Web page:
9539 Liberty Road, Frederick, MD 21701
Phone: 301-898-4009 ~ Fax: 240-668-3664
Gentle, complete veterinary care for the felines in your family
Link map for Frederick Cat Vet for directions, hours, bio of the veterinarian and staff, veterinary services offered and a tour of the veterinary practice

What is a good cat toy?

Browsing through the super mega pet store in your neighborhood can reveal an overwhelming selection of cat toys. So many brightly colored doodads, bells and whistles (literally!) and cartoon-cat guarantees that your little ones will be forever happy if you buy this thing. And, maybe they will get some enjoyment out of it. For a couple days at least, before it is lost under the couch and something new is needed.

The number one reason cats like a toy is the novelty aspect of it. Cats are in many ways like a 3-year-old child. Isn't your cat constantly screaming, "I want that!" Then seeing something new? Whatever it is you're opening -a parcel, tonight's frozen dinner or the newspaper, who is there trying to help you open it? They want in on what has you occupied at the moment because it is new and different and must be exciting.

For a great toy, add to that two things -it must be safe, and it must be something they can interact with. As for safety, let's compare our cats to toddlers again. Anything that is a potential choking hazard for small children is a no-no for cats. Choking with cats is rare but the same small objects, like marbles or buttons, commonly cause an obstruction somewhere in a cat's stomach or intestinal tract and surgical removal is often required in these cases. Bits of string, dental floss, wire bread ties and other similar items can be swallowed and cause quite a bit of damage.

Plastic items that come apart when chewed on and can be swallowed, like plastic bags should never be left around. Laser pointers are not ideal toys. There have been documented reports of pets, most commonly dogs, developing an obsessive-compulsive reaction to all moving lights, e.g. passing car headlights on a dark interior wall, after learning to play with a laser spot. Most laser pointer use won't cause retinal damage but there is a small risk, and it is more rewarding for your cat to be able to catch something at least part of the time. There are so many safe toys that cats can have, that if you're unsure about a particular item, it is best to keep it out of reach.

Here then, is a list, in no particular order and certainly not all-inclusive, of toys that most cats love:

-Brown paper bags: Hide in it, ambush other cats, tear holes in the sides of it! Cats love both the texture and smell of paper products. Why ask why?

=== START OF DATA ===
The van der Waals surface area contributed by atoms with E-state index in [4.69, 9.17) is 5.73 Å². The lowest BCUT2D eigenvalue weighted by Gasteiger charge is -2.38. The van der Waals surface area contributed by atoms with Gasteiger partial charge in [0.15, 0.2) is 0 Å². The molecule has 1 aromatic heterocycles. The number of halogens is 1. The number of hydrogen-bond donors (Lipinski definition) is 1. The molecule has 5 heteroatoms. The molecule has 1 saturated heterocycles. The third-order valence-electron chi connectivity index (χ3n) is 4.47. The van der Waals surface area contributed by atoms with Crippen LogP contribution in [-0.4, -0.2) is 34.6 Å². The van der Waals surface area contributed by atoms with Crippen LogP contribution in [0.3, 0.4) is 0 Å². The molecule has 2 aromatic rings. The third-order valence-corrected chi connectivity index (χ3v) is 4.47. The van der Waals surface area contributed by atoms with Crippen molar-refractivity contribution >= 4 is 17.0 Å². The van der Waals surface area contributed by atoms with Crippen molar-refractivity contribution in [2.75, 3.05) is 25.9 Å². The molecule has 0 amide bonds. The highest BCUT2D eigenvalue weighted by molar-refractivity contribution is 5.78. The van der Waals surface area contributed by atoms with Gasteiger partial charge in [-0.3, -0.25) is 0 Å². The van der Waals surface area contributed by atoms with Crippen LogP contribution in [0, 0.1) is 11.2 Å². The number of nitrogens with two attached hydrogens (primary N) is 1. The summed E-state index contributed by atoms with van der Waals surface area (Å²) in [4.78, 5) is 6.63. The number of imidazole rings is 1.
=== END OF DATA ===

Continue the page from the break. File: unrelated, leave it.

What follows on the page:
-Tops from plastic bottles: They roll across the floor in odd directions, and can be batted all over. There may be quite a few under your couch.

-Socks: Immortalized in the wonderful strip, Mutts ©, Mooch dozes off in a dreamy stupor after playing and playing with a "little pink sock." Even better fresh out of the dryer, who can resist dragging away this treasure? And, if he's really enjoying himself, he will let out low, primeval meows with the sock clenched between the teeth!

-Cardboard box: It is a paper product and a fort! Corrugated cardboard is the substrate of choice for some cats to shred into oblivion and tearing away at an inside corner of the box is great fun.

-The Cat Dancer: This is a simple store-bought toy consisting of a sturdy flexible wire and rigid pieces of cardboard knotted on the end. It is more popular than other wand-type toys because it moves erratically like a moth as you hold the base of it.

- A rolled up piece of paper: Pounce on it, bat it, chase it down. Repeat. That wonderful crinkly sound will always roust her from a nap on the next level.

-Bugs: Yes, to many people it is quite disgusting, "I don't want my cat eating bugs!" The simple fact is that most cats enjoy playing with and devouring insects on occasion. Most adult cats know enough to avoid the ones that sting and their instinct tells them this is a high-protein snack. You don't need to encourage this behavior but there is no cause for concern if she just swallowed that cricket-it's actually much better for her than those artificially colored and flavored fish-shaped treats in the foil pouch.

-Homemade gifts from the heart are always appreciated! Click here for a list of 101 ideas for your cat's next DIY toy.

What about catnip-filled mice? Catnip seems to have psychopharmacologic properties, yes a "high", but no harmful health effects have been demonstrated. It is best avoided for those that become aggressive after interacting with it but it can be very helpful for that overweight cat who needs encouragement to play. And as for mice, who doesn't have a big bin of toys, half of them mice and half them plastic balls with bells inside? They are fine toys, but quite frankly, your cats are tired of them. Keep them out of sight for a while, rotate in and out just a few ones, and they'll be "new" all over again. Like a three-year-old child's toy chest, the same old toys have lost their fun. But, a long-lost rediscovered one can fill an afternoon!

-Mike Karg, DVM